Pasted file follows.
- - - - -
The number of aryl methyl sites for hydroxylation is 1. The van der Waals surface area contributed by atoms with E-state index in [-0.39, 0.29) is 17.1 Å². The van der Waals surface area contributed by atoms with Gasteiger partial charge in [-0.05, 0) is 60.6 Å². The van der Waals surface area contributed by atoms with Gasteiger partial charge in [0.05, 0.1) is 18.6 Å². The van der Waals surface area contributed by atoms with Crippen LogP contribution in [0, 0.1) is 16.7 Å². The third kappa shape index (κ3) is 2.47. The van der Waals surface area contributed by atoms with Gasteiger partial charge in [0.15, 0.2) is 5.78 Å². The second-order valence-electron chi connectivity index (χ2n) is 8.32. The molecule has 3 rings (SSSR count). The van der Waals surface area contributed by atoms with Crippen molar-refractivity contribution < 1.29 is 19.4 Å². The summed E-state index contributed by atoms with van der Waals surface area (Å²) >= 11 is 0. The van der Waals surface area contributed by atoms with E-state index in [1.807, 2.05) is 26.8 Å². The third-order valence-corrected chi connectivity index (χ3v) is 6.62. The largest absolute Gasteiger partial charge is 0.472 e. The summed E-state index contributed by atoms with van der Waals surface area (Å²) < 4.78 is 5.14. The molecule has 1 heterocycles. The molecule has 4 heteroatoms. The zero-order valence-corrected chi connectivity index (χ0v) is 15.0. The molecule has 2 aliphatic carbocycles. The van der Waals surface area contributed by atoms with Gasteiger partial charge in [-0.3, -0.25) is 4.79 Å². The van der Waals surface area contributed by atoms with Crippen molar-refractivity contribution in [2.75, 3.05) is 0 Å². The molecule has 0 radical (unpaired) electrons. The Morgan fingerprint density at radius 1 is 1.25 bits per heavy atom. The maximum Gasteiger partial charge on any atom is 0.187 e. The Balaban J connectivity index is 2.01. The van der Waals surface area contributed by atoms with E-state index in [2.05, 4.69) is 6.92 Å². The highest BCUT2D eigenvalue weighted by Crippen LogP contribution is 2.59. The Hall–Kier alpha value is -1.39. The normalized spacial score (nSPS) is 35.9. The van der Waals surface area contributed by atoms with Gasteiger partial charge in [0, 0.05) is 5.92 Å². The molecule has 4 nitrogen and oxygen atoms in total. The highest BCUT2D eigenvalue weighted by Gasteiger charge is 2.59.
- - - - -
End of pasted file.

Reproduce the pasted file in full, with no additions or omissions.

The number of aryl methyl sites for hydroxylation is 1. The van der Waals surface area contributed by atoms with E-state index in [-0.39, 0.29) is 17.1 Å². The van der Waals surface area contributed by atoms with Gasteiger partial charge in [-0.05, 0) is 60.6 Å². The van der Waals surface area contributed by atoms with Gasteiger partial charge in [0.05, 0.1) is 18.6 Å². The van der Waals surface area contributed by atoms with Crippen LogP contribution in [0, 0.1) is 16.7 Å². The third kappa shape index (κ3) is 2.47. The van der Waals surface area contributed by atoms with Gasteiger partial charge in [0.15, 0.2) is 5.78 Å². The second-order valence-electron chi connectivity index (χ2n) is 8.32. The molecule has 3 rings (SSSR count). The van der Waals surface area contributed by atoms with Crippen molar-refractivity contribution < 1.29 is 19.4 Å². The summed E-state index contributed by atoms with van der Waals surface area (Å²) >= 11 is 0. The van der Waals surface area contributed by atoms with E-state index in [1.807, 2.05) is 26.8 Å². The third-order valence-corrected chi connectivity index (χ3v) is 6.62. The largest absolute Gasteiger partial charge is 0.472 e. The summed E-state index contributed by atoms with van der Waals surface area (Å²) < 4.78 is 5.14. The molecule has 1 heterocycles. The molecule has 4 heteroatoms. The zero-order valence-corrected chi connectivity index (χ0v) is 15.0. The molecule has 2 aliphatic carbocycles. The van der Waals surface area contributed by atoms with Gasteiger partial charge in [-0.3, -0.25) is 4.79 Å². The van der Waals surface area contributed by atoms with Crippen molar-refractivity contribution in [2.75, 3.05) is 0 Å². The molecule has 0 radical (unpaired) electrons. The Morgan fingerprint density at radius 1 is 1.25 bits per heavy atom. The maximum Gasteiger partial charge on any atom is 0.187 e. The Balaban J connectivity index is 2.01. The van der Waals surface area contributed by atoms with E-state index in [2.05, 4.69) is 6.92 Å². The highest BCUT2D eigenvalue weighted by Crippen LogP contribution is 2.59. The Hall–Kier alpha value is -1.39. The normalized spacial score (nSPS) is 35.9. The van der Waals surface area contributed by atoms with Gasteiger partial charge in [0, 0.05) is 5.92 Å². The molecule has 4 nitrogen and oxygen atoms in total. The highest BCUT2D eigenvalue weighted by Gasteiger charge is 2.59.